Thursday, September 06, 2007

Mothers and Daughters, in Chacala

I read three things today that seem to go together somehow.One was in my favorite blog: La Gringa’s Blogicito. The topic of her post was the apparent failure of family life in parts of Honduras, but it was also about the rest of Central America, and Mexico too.She quoted an article the subject. The author said that oftens mothers in poor families see their children as a resource, rather an expense. They aren’t thinking of the cost of a child: food, clothes, school, medical, dental, etc. They think their children will support them, starting when as soon as they are old enough. So the more children the better. I have heard that about India too, in relation to family planning issues.

The article also had some interesting statistics about how many children in very poor Latin America countries are born into lives without fathers . Or where the father moves on: for work, to the Norte, or for work somewhere else.Or for someone else.According to the article, the next man in the mother’s life is often only interested in supporting the children he has fathered. So the older children are sometimes passed on to whoever. I know that’s true here in Chacala, because I have seen it.But I think maybe it’s starting to change. Most of the families here of woman under 40 seem to have only 3 kids, usually. My impression is that only the least educated and poorest continue to have numerous children, one after another. But nothing like the previous generation. Many of the woman in Chacala in their fifties and sixties had eight or more children born to them. I ave the impression that birth control and abortions are more available to women here than even 15 years ago.Then this evening I was re-reading, for the third time, a book I enjoy more each time I read it. It’s called “ A Chance to See Egypt”, by Sandra Scofield. It’s about life in small town Mexico from the point of view of four characters, a Gringo, a Gringa, and two Mexicanas.

In the book, the Gringa, an artist, is talking about the Mexicana mother, about 32 perhaps, and her 17 year old daughter. She says “I thought of it alot, the closeness of a mother and daughter. The mother, I thought, was the means of survival, but the child was the reason to live.”I also just finished another book this morning, Louise Erdrich's, “The Painted Drum”. The power went out last night when I was reading the last ten pages. I tried to read by flashlight but, ….. One of the themes was the complicated relationships of mothers and daughters. It was a book that was hard for me to read. Very painful. But I kept reading it.

Reading these things all on the same day sort of filled my head with mother-daughter images. I love being in Chacala, where I can see the lines of different families. Great-grandmothers, Grandmothers, Aunts, Mothers, Daughters, Grand-daughters, and Cousins all over the place. And Mother–in-laws, Daughter-in-laws, and 2nd and 3rd cousins, everywhere you look.And it makes me think about me and my Mom. We never got along until I was an adult. Then we become very close. But she died when I was 30, so there are many things I never got to ask about, or talk about with her. I have some aunts, but we were never close. And only one girl cousin, who was a girly-girl, and I wasn't really. And then she died young, before we might have become friends. And that's it. My two grandmothers, and two step-grandmothers died before I was born. And my Mom died when I was 30. I miss her alot.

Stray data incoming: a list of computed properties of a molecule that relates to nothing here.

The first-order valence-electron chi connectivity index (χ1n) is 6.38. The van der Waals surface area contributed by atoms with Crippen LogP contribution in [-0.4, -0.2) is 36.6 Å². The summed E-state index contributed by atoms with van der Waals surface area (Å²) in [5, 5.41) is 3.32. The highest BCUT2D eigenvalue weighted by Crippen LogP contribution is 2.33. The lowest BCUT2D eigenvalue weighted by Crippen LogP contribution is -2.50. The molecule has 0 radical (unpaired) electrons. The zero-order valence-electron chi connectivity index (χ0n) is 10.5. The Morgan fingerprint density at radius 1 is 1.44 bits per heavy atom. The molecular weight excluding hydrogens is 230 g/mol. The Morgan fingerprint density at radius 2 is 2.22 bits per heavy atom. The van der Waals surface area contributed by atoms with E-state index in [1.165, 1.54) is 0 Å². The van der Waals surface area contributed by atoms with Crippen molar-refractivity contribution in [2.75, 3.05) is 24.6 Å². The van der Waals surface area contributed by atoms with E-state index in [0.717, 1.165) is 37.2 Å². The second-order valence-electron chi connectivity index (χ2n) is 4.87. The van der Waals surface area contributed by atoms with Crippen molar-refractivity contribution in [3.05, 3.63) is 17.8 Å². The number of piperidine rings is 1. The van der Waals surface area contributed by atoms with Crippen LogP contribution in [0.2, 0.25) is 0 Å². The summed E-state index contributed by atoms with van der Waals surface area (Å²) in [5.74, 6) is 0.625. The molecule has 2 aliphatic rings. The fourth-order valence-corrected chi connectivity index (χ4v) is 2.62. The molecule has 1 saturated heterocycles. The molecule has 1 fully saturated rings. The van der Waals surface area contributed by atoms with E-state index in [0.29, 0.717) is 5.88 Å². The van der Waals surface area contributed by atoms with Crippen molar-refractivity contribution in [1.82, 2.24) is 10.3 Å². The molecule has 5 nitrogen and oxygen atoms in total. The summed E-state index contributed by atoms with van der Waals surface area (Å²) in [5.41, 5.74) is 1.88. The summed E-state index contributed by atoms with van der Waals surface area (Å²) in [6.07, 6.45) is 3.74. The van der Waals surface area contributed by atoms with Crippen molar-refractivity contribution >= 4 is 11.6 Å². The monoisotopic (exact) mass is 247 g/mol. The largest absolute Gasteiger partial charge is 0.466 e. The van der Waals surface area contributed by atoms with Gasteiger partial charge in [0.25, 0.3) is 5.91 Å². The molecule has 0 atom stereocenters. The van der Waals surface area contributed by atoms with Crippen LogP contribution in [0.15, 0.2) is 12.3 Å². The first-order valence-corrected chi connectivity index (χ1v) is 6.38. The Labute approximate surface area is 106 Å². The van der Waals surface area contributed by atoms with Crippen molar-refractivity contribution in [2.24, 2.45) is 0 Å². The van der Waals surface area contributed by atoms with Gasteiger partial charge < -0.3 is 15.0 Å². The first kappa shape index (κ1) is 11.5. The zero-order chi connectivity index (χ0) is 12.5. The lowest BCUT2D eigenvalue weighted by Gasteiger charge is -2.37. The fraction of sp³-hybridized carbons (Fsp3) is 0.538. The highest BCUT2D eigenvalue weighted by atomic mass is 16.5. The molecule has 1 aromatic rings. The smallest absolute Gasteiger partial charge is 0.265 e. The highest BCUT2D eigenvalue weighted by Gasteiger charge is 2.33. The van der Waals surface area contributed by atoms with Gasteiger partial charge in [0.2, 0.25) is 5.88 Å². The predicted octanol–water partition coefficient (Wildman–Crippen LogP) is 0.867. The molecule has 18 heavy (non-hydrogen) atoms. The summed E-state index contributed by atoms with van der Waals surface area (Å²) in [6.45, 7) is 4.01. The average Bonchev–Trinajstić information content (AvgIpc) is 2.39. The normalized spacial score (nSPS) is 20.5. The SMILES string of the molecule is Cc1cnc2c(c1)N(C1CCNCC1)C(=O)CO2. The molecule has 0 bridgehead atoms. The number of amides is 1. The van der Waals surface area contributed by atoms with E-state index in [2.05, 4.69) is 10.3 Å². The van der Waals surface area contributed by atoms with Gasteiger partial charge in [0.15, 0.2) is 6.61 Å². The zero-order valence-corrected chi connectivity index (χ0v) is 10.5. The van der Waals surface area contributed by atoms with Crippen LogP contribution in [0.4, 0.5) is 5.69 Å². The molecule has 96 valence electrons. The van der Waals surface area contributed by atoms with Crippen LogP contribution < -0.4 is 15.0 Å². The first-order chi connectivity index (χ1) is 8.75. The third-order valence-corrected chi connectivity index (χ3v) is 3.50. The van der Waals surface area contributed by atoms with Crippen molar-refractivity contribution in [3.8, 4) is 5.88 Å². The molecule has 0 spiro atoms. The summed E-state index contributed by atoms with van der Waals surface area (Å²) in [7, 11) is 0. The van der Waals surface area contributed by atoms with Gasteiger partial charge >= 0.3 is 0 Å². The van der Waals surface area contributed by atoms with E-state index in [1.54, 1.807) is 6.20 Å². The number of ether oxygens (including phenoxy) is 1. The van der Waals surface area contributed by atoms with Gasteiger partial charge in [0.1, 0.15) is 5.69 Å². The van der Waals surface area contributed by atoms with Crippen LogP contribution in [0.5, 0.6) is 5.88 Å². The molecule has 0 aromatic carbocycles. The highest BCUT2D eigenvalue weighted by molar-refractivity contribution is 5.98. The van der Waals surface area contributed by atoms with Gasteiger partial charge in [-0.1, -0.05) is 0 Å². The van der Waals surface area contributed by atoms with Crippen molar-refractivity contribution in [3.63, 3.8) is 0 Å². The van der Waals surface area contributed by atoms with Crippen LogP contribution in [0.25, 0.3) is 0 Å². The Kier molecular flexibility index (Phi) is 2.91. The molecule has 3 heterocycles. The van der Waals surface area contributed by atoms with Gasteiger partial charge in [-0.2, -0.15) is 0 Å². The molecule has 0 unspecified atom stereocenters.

I am kind of jealous of some of the families here. It’s hard for me to imagine what it would be like to grow up with so many familiar faces, and family members all around. I might have liked or I might have hated it. Who knows?

2 comments:

Charmaine said...

Hola Andee ... interesting thoughts about families. I used to wonder why poor families had the most children until I read about African families. There is a very good reason that they have so many children. It was because of the high incidence of mortality rates among African children. The larger the family, the higher chance of having a few survive. Sad but true. It's a different reality but at least now I understand.
Charmaine

teadust said...

A thought-provoking post in many ways (and some really sweet photos!) I enjoy reading your blog very much.

I'm unfamiliar with the infant-mortality rate in Mexico and how that might have a bearing on the drive to have lots of kids; I suspect overall that it's more due to religion and to the "children can work and support us/the family" cultural issues, but I don't really know.

What also concerns me is the growing gender imbalance in some countries (China, India, I'm looking at you) due to the importance placed on male children to continue the family line, and the continued lack of value placed on female children who are seen as financial drains on the family, among other things, exacerbated by the governmental family planning/restriction policies.

I can relate to the poignant tugs of feeling when seeing so many large, close families with strong matriarchal and extended female "fabric" weaving through the generations in all directions. Not coming from that so much, I also wonder if I would have liked it or chafed at it?

Cheers-
Katie